Invasive Asian tiger mosquito reported in Wayne County, state says

Posted at 3:09 PM, Jun 26, 2020
and last updated 2020-06-30 08:33:48-04

The invasive Asian tiger mosquito has been identified in Wayne County, the Michigan Department of Health and Human Services (MDHHS) and the Wayne County Health Department announced today.

First discovered in 2017, the Asian tiger mosquito was found in an industrial area in Taylor. Previously, it had been found in an industrial area in Livonia and Romulus.

The mosquito, along with the yellow fever mosquito, can transmit viruses such as dengue, chikungunya and Zika to people. These mosquitoes are widespread from tropical to temperate regions of the globe, including many parts of the U.S.

Normally, they don't occur in Michigan because the winters are too harsh, but warming climates are supporting the spread.

“Although we have not had any illnesses associated with these species of mosquitoes in Michigan, it is important to take precautions since other mosquitoes can spread viruses such as West Nile and Eastern Equine Encephalitis to people,” said Dr. Joneigh Khaldun, MDHHS chief medical executive and chief deputy director for health. “We urge Michiganders to take precautions such as using an EPA-registered insect repellent when outdoors.”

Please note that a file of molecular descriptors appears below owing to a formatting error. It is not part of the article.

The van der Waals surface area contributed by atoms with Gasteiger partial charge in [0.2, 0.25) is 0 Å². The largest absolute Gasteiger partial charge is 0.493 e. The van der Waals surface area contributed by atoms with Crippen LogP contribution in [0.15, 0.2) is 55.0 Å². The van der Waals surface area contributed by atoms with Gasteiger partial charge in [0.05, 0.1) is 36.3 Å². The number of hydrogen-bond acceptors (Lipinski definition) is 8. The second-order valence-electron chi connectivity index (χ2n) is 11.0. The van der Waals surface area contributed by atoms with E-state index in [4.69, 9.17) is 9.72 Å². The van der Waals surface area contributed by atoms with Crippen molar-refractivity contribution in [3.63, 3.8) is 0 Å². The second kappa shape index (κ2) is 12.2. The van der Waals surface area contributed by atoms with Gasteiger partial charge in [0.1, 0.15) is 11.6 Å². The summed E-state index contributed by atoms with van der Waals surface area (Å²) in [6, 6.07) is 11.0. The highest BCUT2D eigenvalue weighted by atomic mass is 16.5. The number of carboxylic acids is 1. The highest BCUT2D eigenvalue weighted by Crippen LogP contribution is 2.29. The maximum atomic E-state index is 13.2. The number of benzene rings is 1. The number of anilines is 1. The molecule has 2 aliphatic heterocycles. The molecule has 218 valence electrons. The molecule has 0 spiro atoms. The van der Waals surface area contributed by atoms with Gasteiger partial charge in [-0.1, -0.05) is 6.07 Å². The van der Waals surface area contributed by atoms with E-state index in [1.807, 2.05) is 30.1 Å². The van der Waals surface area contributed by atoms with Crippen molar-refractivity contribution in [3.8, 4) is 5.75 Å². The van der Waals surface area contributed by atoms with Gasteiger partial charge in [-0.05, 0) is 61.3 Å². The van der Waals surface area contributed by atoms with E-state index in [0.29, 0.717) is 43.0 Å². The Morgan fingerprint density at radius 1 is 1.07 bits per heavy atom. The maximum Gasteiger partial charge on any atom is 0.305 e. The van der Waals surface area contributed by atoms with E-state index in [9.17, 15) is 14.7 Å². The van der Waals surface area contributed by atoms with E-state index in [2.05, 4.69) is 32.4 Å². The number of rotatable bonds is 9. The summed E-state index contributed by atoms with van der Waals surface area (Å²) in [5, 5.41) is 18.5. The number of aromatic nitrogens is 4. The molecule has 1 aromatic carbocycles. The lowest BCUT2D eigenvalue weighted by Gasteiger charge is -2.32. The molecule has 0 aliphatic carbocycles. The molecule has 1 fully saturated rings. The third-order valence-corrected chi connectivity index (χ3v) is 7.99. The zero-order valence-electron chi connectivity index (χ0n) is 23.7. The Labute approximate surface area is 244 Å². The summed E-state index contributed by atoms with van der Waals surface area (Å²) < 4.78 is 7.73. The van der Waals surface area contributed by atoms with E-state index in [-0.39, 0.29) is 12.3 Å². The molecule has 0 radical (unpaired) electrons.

The Asian tiger mosquito can live in areas with climates that range from tropical to temperate, and it has been extending its known range in the U.S. They are considered established in many midwestern states including Ohio, Illinois and Indiana.

The state said the mosquitoes will occasionally travel in commercial products shipped from other states, and that's likely how it showed up in Wayne County.

Michigan residents can protect themselves from mosquito bites by:

  • Eliminating sources of standing water such as wading pools, old tires, buckets and containers by dumping water to prevent mosquito eggs from hatching or larvae from developing into biting adults.
  • Wearing long-sleeved shirts, long pants and socks when outdoors.
  • Applying an EPA-registered insect repellent according to label instructions.
  • Making sure doors and windows have tight-fitting screens.